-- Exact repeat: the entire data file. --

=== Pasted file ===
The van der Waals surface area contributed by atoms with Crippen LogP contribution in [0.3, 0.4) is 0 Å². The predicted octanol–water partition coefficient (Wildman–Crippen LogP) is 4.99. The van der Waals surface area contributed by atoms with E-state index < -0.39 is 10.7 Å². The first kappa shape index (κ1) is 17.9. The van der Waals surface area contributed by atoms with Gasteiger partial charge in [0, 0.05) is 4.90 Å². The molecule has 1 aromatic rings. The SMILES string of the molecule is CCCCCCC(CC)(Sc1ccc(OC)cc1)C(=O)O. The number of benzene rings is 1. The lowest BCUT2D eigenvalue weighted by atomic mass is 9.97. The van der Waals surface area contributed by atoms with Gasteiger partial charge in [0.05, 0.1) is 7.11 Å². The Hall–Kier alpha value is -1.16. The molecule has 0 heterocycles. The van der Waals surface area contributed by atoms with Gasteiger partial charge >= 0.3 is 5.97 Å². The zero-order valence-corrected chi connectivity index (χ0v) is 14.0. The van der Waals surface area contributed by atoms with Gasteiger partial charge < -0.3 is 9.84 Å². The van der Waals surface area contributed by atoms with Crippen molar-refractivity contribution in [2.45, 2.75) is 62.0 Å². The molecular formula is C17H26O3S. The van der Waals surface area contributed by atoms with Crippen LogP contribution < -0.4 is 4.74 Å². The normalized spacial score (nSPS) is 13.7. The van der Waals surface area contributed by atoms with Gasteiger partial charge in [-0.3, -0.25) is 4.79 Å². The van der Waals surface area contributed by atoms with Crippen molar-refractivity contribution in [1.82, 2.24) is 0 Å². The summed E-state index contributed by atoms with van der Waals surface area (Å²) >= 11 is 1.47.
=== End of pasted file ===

The van der Waals surface area contributed by atoms with Crippen LogP contribution in [0.3, 0.4) is 0 Å². The predicted octanol–water partition coefficient (Wildman–Crippen LogP) is 4.99. The van der Waals surface area contributed by atoms with E-state index < -0.39 is 10.7 Å². The first kappa shape index (κ1) is 17.9. The van der Waals surface area contributed by atoms with Gasteiger partial charge in [0, 0.05) is 4.90 Å². The molecule has 1 aromatic rings. The SMILES string of the molecule is CCCCCCC(CC)(Sc1ccc(OC)cc1)C(=O)O. The number of benzene rings is 1. The lowest BCUT2D eigenvalue weighted by atomic mass is 9.97. The van der Waals surface area contributed by atoms with Gasteiger partial charge in [0.05, 0.1) is 7.11 Å². The Hall–Kier alpha value is -1.16. The molecule has 0 heterocycles. The van der Waals surface area contributed by atoms with Gasteiger partial charge >= 0.3 is 5.97 Å². The zero-order valence-corrected chi connectivity index (χ0v) is 14.0. The van der Waals surface area contributed by atoms with Gasteiger partial charge < -0.3 is 9.84 Å². The van der Waals surface area contributed by atoms with Crippen molar-refractivity contribution in [2.45, 2.75) is 62.0 Å². The molecular formula is C17H26O3S. The van der Waals surface area contributed by atoms with Crippen LogP contribution < -0.4 is 4.74 Å². The normalized spacial score (nSPS) is 13.7. The van der Waals surface area contributed by atoms with Gasteiger partial charge in [-0.3, -0.25) is 4.79 Å². The van der Waals surface area contributed by atoms with Crippen molar-refractivity contribution in [1.82, 2.24) is 0 Å². The summed E-state index contributed by atoms with van der Waals surface area (Å²) >= 11 is 1.47.